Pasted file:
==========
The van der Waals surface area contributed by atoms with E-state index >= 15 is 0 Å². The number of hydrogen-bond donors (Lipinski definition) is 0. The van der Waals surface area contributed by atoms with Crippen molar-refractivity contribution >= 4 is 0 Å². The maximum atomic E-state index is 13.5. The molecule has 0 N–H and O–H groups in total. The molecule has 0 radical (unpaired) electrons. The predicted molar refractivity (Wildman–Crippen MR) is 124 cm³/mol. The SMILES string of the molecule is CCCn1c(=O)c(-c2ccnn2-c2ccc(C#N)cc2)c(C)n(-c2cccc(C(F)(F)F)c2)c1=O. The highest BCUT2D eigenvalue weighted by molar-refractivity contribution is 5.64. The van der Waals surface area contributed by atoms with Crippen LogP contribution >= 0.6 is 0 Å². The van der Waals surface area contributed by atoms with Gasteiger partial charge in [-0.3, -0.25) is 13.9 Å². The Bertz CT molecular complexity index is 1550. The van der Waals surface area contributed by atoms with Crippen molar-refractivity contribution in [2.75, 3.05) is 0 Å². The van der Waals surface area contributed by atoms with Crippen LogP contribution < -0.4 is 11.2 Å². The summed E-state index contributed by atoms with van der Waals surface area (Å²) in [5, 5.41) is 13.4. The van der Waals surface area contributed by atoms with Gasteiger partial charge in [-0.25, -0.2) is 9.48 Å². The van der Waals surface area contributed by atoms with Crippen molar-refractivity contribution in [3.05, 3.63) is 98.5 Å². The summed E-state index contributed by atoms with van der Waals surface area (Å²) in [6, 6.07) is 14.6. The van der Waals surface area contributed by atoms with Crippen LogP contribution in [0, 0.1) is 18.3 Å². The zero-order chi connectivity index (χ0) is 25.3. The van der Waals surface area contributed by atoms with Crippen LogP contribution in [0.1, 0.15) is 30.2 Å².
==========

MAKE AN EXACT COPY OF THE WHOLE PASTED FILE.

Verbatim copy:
The van der Waals surface area contributed by atoms with E-state index >= 15 is 0 Å². The number of hydrogen-bond donors (Lipinski definition) is 0. The van der Waals surface area contributed by atoms with Crippen molar-refractivity contribution >= 4 is 0 Å². The maximum atomic E-state index is 13.5. The molecule has 0 N–H and O–H groups in total. The molecule has 0 radical (unpaired) electrons. The predicted molar refractivity (Wildman–Crippen MR) is 124 cm³/mol. The SMILES string of the molecule is CCCn1c(=O)c(-c2ccnn2-c2ccc(C#N)cc2)c(C)n(-c2cccc(C(F)(F)F)c2)c1=O. The highest BCUT2D eigenvalue weighted by molar-refractivity contribution is 5.64. The van der Waals surface area contributed by atoms with Crippen LogP contribution >= 0.6 is 0 Å². The van der Waals surface area contributed by atoms with Gasteiger partial charge in [-0.3, -0.25) is 13.9 Å². The Bertz CT molecular complexity index is 1550. The van der Waals surface area contributed by atoms with Crippen molar-refractivity contribution in [2.75, 3.05) is 0 Å². The van der Waals surface area contributed by atoms with Crippen LogP contribution < -0.4 is 11.2 Å². The summed E-state index contributed by atoms with van der Waals surface area (Å²) in [5, 5.41) is 13.4. The van der Waals surface area contributed by atoms with Gasteiger partial charge in [-0.25, -0.2) is 9.48 Å². The van der Waals surface area contributed by atoms with Crippen molar-refractivity contribution in [3.05, 3.63) is 98.5 Å². The summed E-state index contributed by atoms with van der Waals surface area (Å²) in [6, 6.07) is 14.6. The van der Waals surface area contributed by atoms with Crippen LogP contribution in [0, 0.1) is 18.3 Å². The zero-order chi connectivity index (χ0) is 25.3. The van der Waals surface area contributed by atoms with Crippen LogP contribution in [0.1, 0.15) is 30.2 Å².